I have just successfully completed two FutureLearn (full disclosure: a friend of mine works for the company, but beyond sharing some of my experience with him this has not affected my studies) courses: “Why We Post” and “Blended Learning Essentials: Getting Started.”
Listening to the Click podcast (What is the Point of Posting on Social Media?) was where I first heard about the MOOC on Social Media, and was soon hooked into enrolling.
The experience gave a chance to do a coupe of things:
The “Why We Post” course was not what I thought it would be. Even though I knew what some of the focus was based upon listening to the interviews on the Click podcast, I still expected to see coverage of social networking platforms and techniques. The course was more the sharing of anthropological research from a series of field sites around the world.
However, it was a fun course and I particularly enjoyed the discussion board conversations with several participants. Each day I would eagerly check to see if there were any replies to a conversation in which we were exploring ways in which the research could be improved.
Book: How The World Changed Social Media
The course also shared some particularly helpful open resources:
The FutureLearn platform is very much designed for the Cloud. The central concept is that the courses, content, discussion, and student progress will stay there forever in an open and accessible format. I am a cynical individual, so my progress through the course was largely to copy content down to a working journal. Here I could record my progress and compose my responses before copying and pasting back to the discussion boards. For that reason, the course worked best for me where I could use a large monitor in a nice quiet office.
However, the platform would work very well for those on a mobile device (i.e. iPhone or iPad) with no need to save content locally. All elements of the course worked well on the mobile devices I tested on – far better than my experience with Blackboard or Desire2Learn.
Initially I was less impressed with the discussion board. The options to post and reply are very limited (no formatting of text or adding multimedia). Nested replies were not possible. However, I assume this is a tradeoff in terms of ease-of-use, security, and speed (storage). This did not prove to be an issue.
By testing on both courses I was able to experience quizzes, peer assessment, and video. FutureLearn provides both subtitles and transcription for the videos. The videos can be streamed or downloaded.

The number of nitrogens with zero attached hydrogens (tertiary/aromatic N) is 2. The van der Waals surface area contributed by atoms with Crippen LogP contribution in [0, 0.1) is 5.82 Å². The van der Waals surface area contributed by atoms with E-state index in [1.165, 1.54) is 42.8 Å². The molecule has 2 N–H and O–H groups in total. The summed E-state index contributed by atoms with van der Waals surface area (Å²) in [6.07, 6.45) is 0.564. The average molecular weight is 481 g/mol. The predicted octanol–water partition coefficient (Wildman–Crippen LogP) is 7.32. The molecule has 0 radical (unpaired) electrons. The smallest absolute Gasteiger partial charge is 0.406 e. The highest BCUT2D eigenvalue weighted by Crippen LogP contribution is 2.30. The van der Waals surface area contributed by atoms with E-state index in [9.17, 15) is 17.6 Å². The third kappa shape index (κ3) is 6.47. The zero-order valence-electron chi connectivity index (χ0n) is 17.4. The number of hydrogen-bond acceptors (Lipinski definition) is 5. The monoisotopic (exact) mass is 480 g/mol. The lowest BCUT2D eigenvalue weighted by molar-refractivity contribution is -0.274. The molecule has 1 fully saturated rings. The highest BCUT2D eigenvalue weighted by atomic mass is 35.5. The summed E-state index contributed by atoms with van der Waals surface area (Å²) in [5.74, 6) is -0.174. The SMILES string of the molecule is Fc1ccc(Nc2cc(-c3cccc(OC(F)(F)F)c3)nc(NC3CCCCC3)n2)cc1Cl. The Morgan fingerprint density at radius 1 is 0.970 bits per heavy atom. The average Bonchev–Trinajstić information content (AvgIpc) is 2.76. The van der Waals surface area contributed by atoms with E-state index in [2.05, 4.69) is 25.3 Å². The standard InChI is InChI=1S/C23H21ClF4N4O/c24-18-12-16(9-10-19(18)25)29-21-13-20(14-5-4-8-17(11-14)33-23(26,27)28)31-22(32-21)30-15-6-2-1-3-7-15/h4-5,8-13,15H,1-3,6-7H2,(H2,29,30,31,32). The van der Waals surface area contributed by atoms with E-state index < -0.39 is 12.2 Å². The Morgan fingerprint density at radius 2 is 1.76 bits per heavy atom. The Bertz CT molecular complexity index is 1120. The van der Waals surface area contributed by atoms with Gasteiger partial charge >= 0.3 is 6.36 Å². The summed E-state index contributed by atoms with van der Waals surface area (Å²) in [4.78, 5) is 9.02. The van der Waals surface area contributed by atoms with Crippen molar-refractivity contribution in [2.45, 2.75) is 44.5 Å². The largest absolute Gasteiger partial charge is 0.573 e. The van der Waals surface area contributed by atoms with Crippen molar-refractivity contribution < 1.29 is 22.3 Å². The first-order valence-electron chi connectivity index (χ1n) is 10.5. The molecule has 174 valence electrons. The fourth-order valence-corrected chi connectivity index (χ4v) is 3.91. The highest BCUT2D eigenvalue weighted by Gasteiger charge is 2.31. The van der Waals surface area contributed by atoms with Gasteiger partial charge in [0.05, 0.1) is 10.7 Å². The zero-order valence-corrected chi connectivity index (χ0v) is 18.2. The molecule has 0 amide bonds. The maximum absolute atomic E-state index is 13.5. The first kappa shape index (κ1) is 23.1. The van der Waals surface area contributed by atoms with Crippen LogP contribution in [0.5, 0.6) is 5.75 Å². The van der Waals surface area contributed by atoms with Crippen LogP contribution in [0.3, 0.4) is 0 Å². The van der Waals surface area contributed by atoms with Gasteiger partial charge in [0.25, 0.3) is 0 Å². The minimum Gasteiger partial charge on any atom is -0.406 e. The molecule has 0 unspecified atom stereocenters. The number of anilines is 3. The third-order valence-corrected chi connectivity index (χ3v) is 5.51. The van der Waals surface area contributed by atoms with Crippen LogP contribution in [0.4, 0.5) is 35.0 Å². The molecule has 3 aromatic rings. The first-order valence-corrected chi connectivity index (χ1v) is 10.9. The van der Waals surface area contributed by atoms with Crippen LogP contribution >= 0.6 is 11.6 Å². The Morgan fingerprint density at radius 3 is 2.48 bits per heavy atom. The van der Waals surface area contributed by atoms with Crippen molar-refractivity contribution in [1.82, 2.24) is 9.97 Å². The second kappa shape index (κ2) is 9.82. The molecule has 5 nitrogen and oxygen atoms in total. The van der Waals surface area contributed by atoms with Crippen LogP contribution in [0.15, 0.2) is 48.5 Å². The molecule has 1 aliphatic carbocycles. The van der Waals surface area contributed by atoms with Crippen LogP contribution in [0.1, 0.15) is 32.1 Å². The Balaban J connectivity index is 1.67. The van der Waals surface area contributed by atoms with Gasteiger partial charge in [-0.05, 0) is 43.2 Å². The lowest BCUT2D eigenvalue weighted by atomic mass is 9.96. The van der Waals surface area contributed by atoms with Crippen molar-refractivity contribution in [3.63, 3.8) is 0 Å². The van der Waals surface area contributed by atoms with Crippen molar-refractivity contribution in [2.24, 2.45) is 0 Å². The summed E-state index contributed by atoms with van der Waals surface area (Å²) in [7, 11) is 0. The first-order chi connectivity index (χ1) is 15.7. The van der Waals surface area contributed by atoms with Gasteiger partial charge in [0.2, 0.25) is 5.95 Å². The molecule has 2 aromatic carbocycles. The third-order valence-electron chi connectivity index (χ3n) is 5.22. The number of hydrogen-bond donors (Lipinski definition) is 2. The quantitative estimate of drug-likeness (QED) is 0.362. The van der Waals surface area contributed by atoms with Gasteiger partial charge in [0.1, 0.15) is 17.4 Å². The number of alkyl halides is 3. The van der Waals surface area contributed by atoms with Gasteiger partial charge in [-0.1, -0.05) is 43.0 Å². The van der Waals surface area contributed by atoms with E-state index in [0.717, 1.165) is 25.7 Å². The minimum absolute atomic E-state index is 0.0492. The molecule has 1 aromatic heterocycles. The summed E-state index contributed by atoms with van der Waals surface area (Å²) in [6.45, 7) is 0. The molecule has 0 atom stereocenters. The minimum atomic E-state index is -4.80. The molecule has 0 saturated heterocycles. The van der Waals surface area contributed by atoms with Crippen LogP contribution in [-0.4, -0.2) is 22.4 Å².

The profile options were simple, but easy to use.
The business model seems to be partially underwritten by “Statements of Participation.” These can be purchased after successfully completing a set percentage of the course. The certificates are reasonably priced, and can be embedded in LinkedIn. I was very happy to pay what I did for the experience. I have no idea how highly the statements are viewed by employers or higher education.
The material here was more familiar to me, and I was interested to see how the two educators designed and delivered this course. One technique in particular impressed me…
Creating presence in an online course can be difficult – after a while students drop out due to inertia and competing demands on their time. With presence (the addictive need to check into a course and see what is happening), you are more likely to see those students complete the course.
Diana Laurillard and Neil Morris did a great job of crafting easily digestible content and activities that were just the right size. Additionally, they used Google Hangouts and Twitter to make themselves approachable and relevant as the course was taught. Answering questions live in front of a webcam is a scary experience, but became one of the high points of the course (one good technique that Neil followed was to blend live questions from Hangouts with printed questions and Tweets). I am very tempted to try the same thing later in the year.
Two quotes during the course resonated with me:
- “It is hard to sell a thing that is free”
- Neil Morris pointed out that the costs of developing the MOOC were high, and they had crafted a quality product. However, marketing a free service was far harder than getting students into a more expensive (but equivalent) experience.
- “We must be careful that the educator’s ‘flexibility of time’ is not taken to mean ‘elasticity of time’”
Anyway, looking forward to the second Blended Learning course in June.